Given that kin selection favors higher r-values while social heterosis likely favors lower or even negative values, the two processes intrinsically drive the evolution of cooperation in opposite directions as regards group composition and genetic structure. They cannot be simultaneously maximized and the tradeoffs therein suggest that if cooperation evolves to realize one benefit, it is at the expense or loss of the other (Nonacs and Kapheim, 2007).
The social Hymenoptera (ants, bees, and wasps) are an excellent model taxonomic group for comparing how nepotism vs. social heterosis structures life histories. Hymenopteran species exemplify every level of sociality, ranging from cooperating groups composed of one female and a single daughter, to societies that interact peaceably on continental scales. Furthermore, across these species there is also great variability in levels of relatedness ranging from 100% clonal societies to societies that are near random collections of kin and non-kin. Historically, multiple aspects of social Hymenoptera behavior and life history are considered as the best examples of nepotistic kin selection in action (Bourke, 2014), while simultaneously genetic diversity within groups has been found to significantly increase both group survival and reproduction across a variety of taxa (see multiple examples reviewed in Nonacs and Kapheim, 2007). As a particular example, genetically diverse societies of ants are more productive than homogeneous ones (Modlmeier et al., 2012).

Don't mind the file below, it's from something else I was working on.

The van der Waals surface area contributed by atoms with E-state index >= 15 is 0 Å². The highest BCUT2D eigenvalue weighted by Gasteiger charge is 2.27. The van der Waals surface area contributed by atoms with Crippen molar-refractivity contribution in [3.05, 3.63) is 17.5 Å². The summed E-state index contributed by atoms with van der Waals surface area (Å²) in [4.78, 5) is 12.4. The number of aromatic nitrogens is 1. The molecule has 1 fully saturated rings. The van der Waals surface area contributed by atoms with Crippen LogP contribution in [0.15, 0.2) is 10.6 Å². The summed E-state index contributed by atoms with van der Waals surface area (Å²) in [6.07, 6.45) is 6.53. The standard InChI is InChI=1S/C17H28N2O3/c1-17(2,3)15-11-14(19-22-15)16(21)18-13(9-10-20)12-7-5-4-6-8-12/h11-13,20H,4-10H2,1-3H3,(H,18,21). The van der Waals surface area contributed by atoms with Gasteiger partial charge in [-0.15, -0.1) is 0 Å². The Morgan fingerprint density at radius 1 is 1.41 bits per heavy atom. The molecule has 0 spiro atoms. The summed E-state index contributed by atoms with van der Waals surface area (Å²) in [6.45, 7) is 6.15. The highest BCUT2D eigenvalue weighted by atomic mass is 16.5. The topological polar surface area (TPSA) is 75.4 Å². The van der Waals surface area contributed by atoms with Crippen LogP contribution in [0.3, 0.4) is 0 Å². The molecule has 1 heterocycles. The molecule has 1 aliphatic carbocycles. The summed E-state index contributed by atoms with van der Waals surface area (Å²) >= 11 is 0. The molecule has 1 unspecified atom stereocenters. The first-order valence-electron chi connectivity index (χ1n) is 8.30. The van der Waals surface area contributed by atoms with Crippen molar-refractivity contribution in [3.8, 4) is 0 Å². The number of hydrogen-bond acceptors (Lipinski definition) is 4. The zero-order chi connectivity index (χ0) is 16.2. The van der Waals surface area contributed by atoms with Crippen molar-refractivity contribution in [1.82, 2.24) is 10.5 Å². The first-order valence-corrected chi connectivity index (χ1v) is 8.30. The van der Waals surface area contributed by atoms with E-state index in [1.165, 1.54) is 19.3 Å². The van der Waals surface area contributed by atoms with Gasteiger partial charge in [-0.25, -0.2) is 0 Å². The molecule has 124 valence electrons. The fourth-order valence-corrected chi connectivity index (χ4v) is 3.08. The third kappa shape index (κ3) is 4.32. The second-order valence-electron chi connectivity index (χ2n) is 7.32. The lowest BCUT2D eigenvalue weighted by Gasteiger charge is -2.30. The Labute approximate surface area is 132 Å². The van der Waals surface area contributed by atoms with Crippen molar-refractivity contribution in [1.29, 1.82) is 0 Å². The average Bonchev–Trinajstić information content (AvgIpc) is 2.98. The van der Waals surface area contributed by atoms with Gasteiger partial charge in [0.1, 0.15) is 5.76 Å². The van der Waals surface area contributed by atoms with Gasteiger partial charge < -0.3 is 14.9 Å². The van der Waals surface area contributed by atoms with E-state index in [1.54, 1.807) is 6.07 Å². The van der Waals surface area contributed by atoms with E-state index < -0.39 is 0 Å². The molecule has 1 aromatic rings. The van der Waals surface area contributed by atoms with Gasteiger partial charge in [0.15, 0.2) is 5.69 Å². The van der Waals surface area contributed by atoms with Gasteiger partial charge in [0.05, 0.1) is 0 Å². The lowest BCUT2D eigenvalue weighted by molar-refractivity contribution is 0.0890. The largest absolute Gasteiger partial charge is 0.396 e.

A question to answer is under what conditions does kin selection or social heterosis win out? This requires first focusing on the mechanisms that create high or low relatedness groups, with a particular emphasis on the under-appreciated phenomenon of worker exchanges between nests or groups (known as “drifting”). The next step is to quantitatively model selection under conditions where either acting nepotistically or favoring diversity can increase fitness.
Determinates of Within-Colony Relatedness: Mating Behavior and Worker Drifting
A social insect nest can have one queen (monogyny), or multiple reproductive queens either simultaneously present and laying (polygyny) or sequentially replacing each other over a relatively short period of time (sequential monogyny). A queen can mate with just one male (monandry) or multiple males (polyandry). Therefore, monogamy (monogyny plus monandry) would favor nepotism by creating the maximum non-clonal relatedness between all full sister workers, while genetic diversity is increased through polygyny and polyandry. The effects that number of reproductive mothers and fathers per colony have on colony genetic structure have been extensively considered elsewhere and need not be reviewed once more here (Nonacs, 1988; Hughes et al., 2008).